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Haas F1 To Start ’17 High On Confidence, Grid

| Senior Writer, RacinToday.com Saturday, March 25 2017

Thanks to a fast run by Romain Grosjean, Haas F1 will start Sunday’s Formula One season-opening race at Albert Park in Melbourne, Australia, from its best grid position ever. (Steven Tee/LAT Images)

By John Sturbin | Senior Writer

American-owned Haas F1 Team will begin its second season in the FIA Formula One World Championship Sunday searching for the elusive “incremental improvements” that separate a mid-pack organization from a potential title contender.

That process was accelerated Saturday, when lead driver Romain Grosjean qualified sixth on the 20-car grid for the season-opening 33rd annual Australian Grand Prix. Grosjean, driver of the second-generation No. 8 Haas VF-17, toured the 3.295-mile/5.303-kilometer/16-turn Albert Park Circuit in Melbourne in 1 minute, 24.074-seconds. Grosjean gave Haas F1 Team its best qualifying effort to-date, bettering its previous best of seventh earned by the 30-year-old Frenchman at last year’s Brazilian Grand Prix.

Meanwhile, new teammate Kevin Magnussen will start at the back of the grid after running wide at Turn 12 on consecutive laps in Q1. His best lap of 1:26.847-seconds in the No. 20 VF-17 placed him 17th. The Australian Grand Prix will mark only the 22nd start for American industrialist Gene Haas’ team.

“Happy day. It was quite an unbelievable qualifying session for us,” Grosjean said. “It’s a shame that we didn’t get Kevin there, but the car is looking good, even better than what we’ve seen recently. We’ve made some good progress over the weekend. There’s a lot more we can understand and analyze but, generally, it’s a great start for us.

“It’s always good to start with a strong qualifying session. It tells you that if you keep improving the car, you could be in a good place very soon. If that’s our baseline, and you can fight between sixth and 10th position, where it’s so tight, it would be great to be there most of the time and enjoy some good times.

“Tomorrow’s start is a big unknown. We’ve been practicing and some have been good,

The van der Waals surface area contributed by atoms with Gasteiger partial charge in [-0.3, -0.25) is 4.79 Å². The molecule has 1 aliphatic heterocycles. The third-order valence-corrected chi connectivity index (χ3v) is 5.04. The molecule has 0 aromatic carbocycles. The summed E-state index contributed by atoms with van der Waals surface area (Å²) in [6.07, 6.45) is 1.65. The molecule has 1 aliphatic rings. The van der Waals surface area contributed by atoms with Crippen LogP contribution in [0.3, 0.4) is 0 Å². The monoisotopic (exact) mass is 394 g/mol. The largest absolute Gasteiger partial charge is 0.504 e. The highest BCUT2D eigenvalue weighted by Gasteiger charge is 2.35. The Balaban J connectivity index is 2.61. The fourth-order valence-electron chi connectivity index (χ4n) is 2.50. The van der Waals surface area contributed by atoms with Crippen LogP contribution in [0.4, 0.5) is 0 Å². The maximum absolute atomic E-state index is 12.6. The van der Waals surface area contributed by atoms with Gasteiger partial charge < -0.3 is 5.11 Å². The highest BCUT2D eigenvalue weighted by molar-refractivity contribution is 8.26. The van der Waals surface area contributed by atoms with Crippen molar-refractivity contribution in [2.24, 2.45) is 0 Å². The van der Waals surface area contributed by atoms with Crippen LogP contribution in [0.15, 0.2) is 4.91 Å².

Romain Grosjean behind the wheel of his Haas F1 car during qualifying at Albert Park, Melbourne, Australia on Saturday. (Andy Hone/LAT Images)

others not so much. Hopefully, we’ll get the first one right tomorrow.”

Three-time World Driving Champion Lewis Hamilton of Mercedes AMG Petronas qualified on-pole in Melbourne for the fourth consecutive time, sixth overall and 62nd time in his career with a track-record lap in 1:22.188-seconds. Hamilton has qualified on-pole in five consecutive races, dating back to last October’s United States Grand Prix at Circuit of The Americas in Austin, Texas.

The Brit will be joined in the front row by four-time World Champion Sebastian Vettel of Scuderia Ferrari and Germany at 1:22.456-seconds, or 0.268-seconds behind Hamilton. Rounding out the podium qualifiers was Mercedes’ Valtteri Bottas _ the native of Finland who has replaced retired/reigning World Champion Nico Rosberg of Germany as Hamilton’s teammate.

NBC Sports Network’s live coverage of the 58-lap/191.118-mile/307.574-kilometer event will begin at midnight (EDT).

Haas’ first-year team stunned the sport last March when Grosjean finished sixth after qualifying 19th in the 2016 season-opening Aussie GP. The eight points Grosjean scored for Haas F1 _ the first American F1 team in 30 years _ marked the best debut by any F1 organization since 2002, when Mika Salo finished sixth for Toyota.

“It meant a lot. It was a result we were clearly not expecting after a tough qualifying,” said Grosjean, who vacated his seat at Lotus F1 Team to join Haas’ fledgling organization. “We had a brilliant race. When we took the checkered flag, for us, it was clearly as good as winning the race. It was fortunate, but perfect.”

Grosjean went on to score 21 more points during the season en route to placing Haas F1 eighth in the final Constructor standings. “I didn’t need that to validate the move (from Lotus),” the Frenchman said. “I knew the day I signed that it was the right choice for my career. Of course, good results are always a good thing but I was already convinced that I’d made the right choice.”

Sunday’s race will present Haas F1 with a new set of technical challenges. After building its first car under one set of FIA guidelines in 2016, a new set of technical regulations in 2017 meant another car was required to be built from scratch.

The Haas VF-17 features an advanced aerodynamic package designed to create a higher level of downforce. A wider front wing, larger barge boards, a lower and wider rear wing and a diffuser that expands 50 millimeters (two inches) in height and width comprise the changes, along with wider tires from Pirelli, by 60 millimeters (2.4 inches) in the front and 80 millimeters (3.1 inches) in the rear, a 25-percent increase to bring the front tires to 305 millimeters (12 inches) and the rear tires to 405 millimeters (15.9 inches).